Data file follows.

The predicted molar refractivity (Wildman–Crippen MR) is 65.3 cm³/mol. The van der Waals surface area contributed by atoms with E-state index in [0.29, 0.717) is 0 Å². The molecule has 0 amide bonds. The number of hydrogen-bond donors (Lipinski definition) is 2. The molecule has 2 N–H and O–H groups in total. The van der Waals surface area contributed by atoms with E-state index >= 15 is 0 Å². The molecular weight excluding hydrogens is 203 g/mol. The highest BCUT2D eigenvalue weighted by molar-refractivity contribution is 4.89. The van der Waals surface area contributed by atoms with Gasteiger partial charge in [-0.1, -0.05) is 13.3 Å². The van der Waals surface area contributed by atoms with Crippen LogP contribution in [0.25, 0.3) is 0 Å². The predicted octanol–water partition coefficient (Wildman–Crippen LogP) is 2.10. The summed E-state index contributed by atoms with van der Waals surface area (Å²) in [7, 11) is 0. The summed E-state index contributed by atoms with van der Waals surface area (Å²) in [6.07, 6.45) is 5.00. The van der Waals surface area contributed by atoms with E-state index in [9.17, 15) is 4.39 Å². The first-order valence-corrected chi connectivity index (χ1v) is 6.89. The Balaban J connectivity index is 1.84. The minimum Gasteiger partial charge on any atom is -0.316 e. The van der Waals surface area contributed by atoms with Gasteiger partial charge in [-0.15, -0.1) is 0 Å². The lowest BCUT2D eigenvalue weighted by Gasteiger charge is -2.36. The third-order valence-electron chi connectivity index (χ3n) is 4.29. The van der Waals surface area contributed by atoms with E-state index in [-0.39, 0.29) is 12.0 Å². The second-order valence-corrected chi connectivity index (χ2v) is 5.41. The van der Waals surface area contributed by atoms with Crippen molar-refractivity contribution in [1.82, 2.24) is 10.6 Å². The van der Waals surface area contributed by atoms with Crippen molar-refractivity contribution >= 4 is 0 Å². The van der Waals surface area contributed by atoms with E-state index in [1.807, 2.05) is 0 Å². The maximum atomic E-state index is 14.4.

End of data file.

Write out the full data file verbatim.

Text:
The predicted molar refractivity (Wildman–Crippen MR) is 65.3 cm³/mol. The van der Waals surface area contributed by atoms with E-state index in [0.29, 0.717) is 0 Å². The molecule has 0 amide bonds. The number of hydrogen-bond donors (Lipinski definition) is 2. The molecule has 2 N–H and O–H groups in total. The van der Waals surface area contributed by atoms with E-state index >= 15 is 0 Å². The molecular weight excluding hydrogens is 203 g/mol. The highest BCUT2D eigenvalue weighted by molar-refractivity contribution is 4.89. The van der Waals surface area contributed by atoms with Gasteiger partial charge in [-0.1, -0.05) is 13.3 Å². The van der Waals surface area contributed by atoms with Crippen LogP contribution in [0.25, 0.3) is 0 Å². The predicted octanol–water partition coefficient (Wildman–Crippen LogP) is 2.10. The summed E-state index contributed by atoms with van der Waals surface area (Å²) in [7, 11) is 0. The summed E-state index contributed by atoms with van der Waals surface area (Å²) in [6.07, 6.45) is 5.00. The van der Waals surface area contributed by atoms with E-state index in [9.17, 15) is 4.39 Å². The first-order valence-corrected chi connectivity index (χ1v) is 6.89. The Balaban J connectivity index is 1.84. The minimum Gasteiger partial charge on any atom is -0.316 e. The van der Waals surface area contributed by atoms with Gasteiger partial charge in [-0.15, -0.1) is 0 Å². The lowest BCUT2D eigenvalue weighted by Gasteiger charge is -2.36. The third-order valence-electron chi connectivity index (χ3n) is 4.29. The van der Waals surface area contributed by atoms with E-state index in [-0.39, 0.29) is 12.0 Å². The second-order valence-corrected chi connectivity index (χ2v) is 5.41. The van der Waals surface area contributed by atoms with Crippen molar-refractivity contribution in [1.82, 2.24) is 10.6 Å². The van der Waals surface area contributed by atoms with Crippen molar-refractivity contribution >= 4 is 0 Å². The van der Waals surface area contributed by atoms with E-state index in [1.807, 2.05) is 0 Å². The maximum atomic E-state index is 14.4.